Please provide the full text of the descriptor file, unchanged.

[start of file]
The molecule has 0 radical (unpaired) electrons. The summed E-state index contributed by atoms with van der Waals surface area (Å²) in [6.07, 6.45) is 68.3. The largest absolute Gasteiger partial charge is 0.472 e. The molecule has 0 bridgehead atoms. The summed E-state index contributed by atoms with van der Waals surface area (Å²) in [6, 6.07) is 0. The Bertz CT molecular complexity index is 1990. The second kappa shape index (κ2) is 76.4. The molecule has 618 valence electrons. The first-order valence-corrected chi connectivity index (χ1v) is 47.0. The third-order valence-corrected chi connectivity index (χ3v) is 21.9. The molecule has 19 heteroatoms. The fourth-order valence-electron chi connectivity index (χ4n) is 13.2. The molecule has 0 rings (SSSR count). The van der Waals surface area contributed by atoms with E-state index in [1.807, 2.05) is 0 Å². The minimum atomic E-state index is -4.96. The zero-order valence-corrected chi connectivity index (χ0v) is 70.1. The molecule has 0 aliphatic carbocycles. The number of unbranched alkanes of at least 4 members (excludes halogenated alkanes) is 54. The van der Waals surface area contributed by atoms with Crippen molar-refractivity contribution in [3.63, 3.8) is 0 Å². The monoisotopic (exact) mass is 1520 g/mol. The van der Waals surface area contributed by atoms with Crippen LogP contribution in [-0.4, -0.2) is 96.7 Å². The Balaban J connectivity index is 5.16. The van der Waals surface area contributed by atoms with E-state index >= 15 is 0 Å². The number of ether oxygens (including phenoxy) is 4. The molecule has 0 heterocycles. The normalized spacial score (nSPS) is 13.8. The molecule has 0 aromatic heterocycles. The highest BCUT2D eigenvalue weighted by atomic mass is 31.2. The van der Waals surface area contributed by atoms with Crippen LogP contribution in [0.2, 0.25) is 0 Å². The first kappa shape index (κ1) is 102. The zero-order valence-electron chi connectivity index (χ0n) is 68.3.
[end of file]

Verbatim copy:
The molecule has 0 radical (unpaired) electrons. The summed E-state index contributed by atoms with van der Waals surface area (Å²) in [6.07, 6.45) is 68.3. The largest absolute Gasteiger partial charge is 0.472 e. The molecule has 0 bridgehead atoms. The summed E-state index contributed by atoms with van der Waals surface area (Å²) in [6, 6.07) is 0. The Bertz CT molecular complexity index is 1990. The second kappa shape index (κ2) is 76.4. The molecule has 618 valence electrons. The first-order valence-corrected chi connectivity index (χ1v) is 47.0. The third-order valence-corrected chi connectivity index (χ3v) is 21.9. The molecule has 19 heteroatoms. The fourth-order valence-electron chi connectivity index (χ4n) is 13.2. The molecule has 0 rings (SSSR count). The van der Waals surface area contributed by atoms with E-state index in [1.807, 2.05) is 0 Å². The minimum atomic E-state index is -4.96. The zero-order valence-corrected chi connectivity index (χ0v) is 70.1. The molecule has 0 aliphatic carbocycles. The number of unbranched alkanes of at least 4 members (excludes halogenated alkanes) is 54. The van der Waals surface area contributed by atoms with Crippen molar-refractivity contribution in [3.63, 3.8) is 0 Å². The monoisotopic (exact) mass is 1520 g/mol. The van der Waals surface area contributed by atoms with Crippen LogP contribution in [-0.4, -0.2) is 96.7 Å². The Balaban J connectivity index is 5.16. The van der Waals surface area contributed by atoms with E-state index >= 15 is 0 Å². The number of ether oxygens (including phenoxy) is 4. The molecule has 0 heterocycles. The normalized spacial score (nSPS) is 13.8. The molecule has 0 aromatic heterocycles. The highest BCUT2D eigenvalue weighted by atomic mass is 31.2. The van der Waals surface area contributed by atoms with Crippen LogP contribution in [0.2, 0.25) is 0 Å². The first kappa shape index (κ1) is 102. The zero-order valence-electron chi connectivity index (χ0n) is 68.3.